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Unlocking the door to chronic disease management in custody

Justice Health and Forensic Mental Health Network
Project Added:
5 December 2014
Last updated:
8 December 2014

Unlocking the Door to Chronic Disease Management in Custody

Justice Health & Forensic Mental Health Network (JH&FMHN)

Summary

The Justice Health & Forensic Mental Health Network’s Care Navigation Support Program commenced in March 2011 and aims to improve the health of patients with chronic disease whilst in custody as well as connecting them to community services upon release to ensure their continuum of care. Following three years of implementation, this current initiative relates to the redesign of the Program to increase patient access through improved identification of patients with chronic disease and the application of risk stratification to measure a patient’s risk of hospitalisation for appropriate management of care.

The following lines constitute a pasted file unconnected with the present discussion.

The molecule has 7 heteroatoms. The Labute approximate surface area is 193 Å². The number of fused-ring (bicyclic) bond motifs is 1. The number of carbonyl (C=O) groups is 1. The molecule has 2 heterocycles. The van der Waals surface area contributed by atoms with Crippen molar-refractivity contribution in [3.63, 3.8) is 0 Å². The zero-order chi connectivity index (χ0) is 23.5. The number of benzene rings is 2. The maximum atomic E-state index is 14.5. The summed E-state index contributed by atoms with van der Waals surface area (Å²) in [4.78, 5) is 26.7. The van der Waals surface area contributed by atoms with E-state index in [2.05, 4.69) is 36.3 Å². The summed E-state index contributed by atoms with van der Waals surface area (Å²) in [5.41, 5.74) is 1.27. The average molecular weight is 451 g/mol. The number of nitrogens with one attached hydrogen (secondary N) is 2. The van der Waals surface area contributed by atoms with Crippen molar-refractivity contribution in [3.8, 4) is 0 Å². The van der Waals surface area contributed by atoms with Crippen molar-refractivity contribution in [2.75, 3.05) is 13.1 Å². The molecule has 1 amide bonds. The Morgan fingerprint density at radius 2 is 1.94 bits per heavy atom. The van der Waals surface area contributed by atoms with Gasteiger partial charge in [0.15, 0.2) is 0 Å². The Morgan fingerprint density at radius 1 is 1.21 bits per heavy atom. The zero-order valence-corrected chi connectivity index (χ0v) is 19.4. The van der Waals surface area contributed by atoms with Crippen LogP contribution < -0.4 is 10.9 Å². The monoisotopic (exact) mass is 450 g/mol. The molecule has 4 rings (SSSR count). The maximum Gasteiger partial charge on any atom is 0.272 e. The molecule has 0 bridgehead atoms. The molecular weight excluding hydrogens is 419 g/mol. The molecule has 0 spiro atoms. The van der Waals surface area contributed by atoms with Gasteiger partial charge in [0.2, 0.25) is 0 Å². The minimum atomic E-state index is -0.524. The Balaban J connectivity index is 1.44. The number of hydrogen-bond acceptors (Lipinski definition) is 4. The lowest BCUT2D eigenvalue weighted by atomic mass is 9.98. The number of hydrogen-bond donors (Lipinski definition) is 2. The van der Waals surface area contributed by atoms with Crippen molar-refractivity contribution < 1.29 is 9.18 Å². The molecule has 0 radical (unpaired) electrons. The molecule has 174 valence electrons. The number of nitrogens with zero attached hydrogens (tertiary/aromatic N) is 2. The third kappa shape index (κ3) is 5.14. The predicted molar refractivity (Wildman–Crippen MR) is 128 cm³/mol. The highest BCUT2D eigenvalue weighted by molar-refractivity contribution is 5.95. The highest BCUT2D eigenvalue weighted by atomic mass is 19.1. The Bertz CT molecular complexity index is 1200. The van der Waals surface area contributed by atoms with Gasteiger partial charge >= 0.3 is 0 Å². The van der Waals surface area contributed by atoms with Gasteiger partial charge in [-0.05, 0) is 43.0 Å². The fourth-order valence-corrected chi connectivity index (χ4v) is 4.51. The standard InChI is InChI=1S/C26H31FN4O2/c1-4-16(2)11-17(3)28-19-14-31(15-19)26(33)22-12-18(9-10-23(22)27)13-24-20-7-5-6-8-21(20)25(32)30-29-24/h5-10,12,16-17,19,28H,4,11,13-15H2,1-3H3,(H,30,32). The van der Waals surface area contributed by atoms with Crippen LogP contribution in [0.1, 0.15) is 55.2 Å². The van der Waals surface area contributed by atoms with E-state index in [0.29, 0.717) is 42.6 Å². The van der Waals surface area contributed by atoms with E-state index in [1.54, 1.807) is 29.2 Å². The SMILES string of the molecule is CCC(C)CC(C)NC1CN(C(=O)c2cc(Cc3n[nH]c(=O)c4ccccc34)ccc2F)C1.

Download a poster of this project from the Centre for Healthcare Redesign School graduation, December 2014.

Aim

To improve patient outcomes with the Care Navigation Support Program (CNSP)  by increasing access to the program for all patients with chronic conditions and targeting those at most risk of hospitalisation through the implementation of risk stratification.  

Redesign success will be measured through the reduction of unplanned hospital presentations and admissions and an increase in enrolments.

Benefits

  • Improved patient experience and outcomes
  • Improved access to care and patient flow
  • Standardised care plans and reduced hospital admissions
  • Improved staff experience and efficiency 

Background 

JH&FMHN patients are a highly vulnerable population whose health needs are often complex and can impact on their offending behaviour. In 2012, almost one in three Australian prison entrants (32%) reported having a chronic disease1. People in custody also have a high prevalence of risk factors for chronic disease including smoking, high blood pressure, obesity, and high levels of drug and alcohol use2.  Also in May 2014, 19% of all unplanned hospital presentations or admissions had a chronic related discharge diagnosis. The incidence of chronic disease and co-morbidities has continued to rise, creating challenges.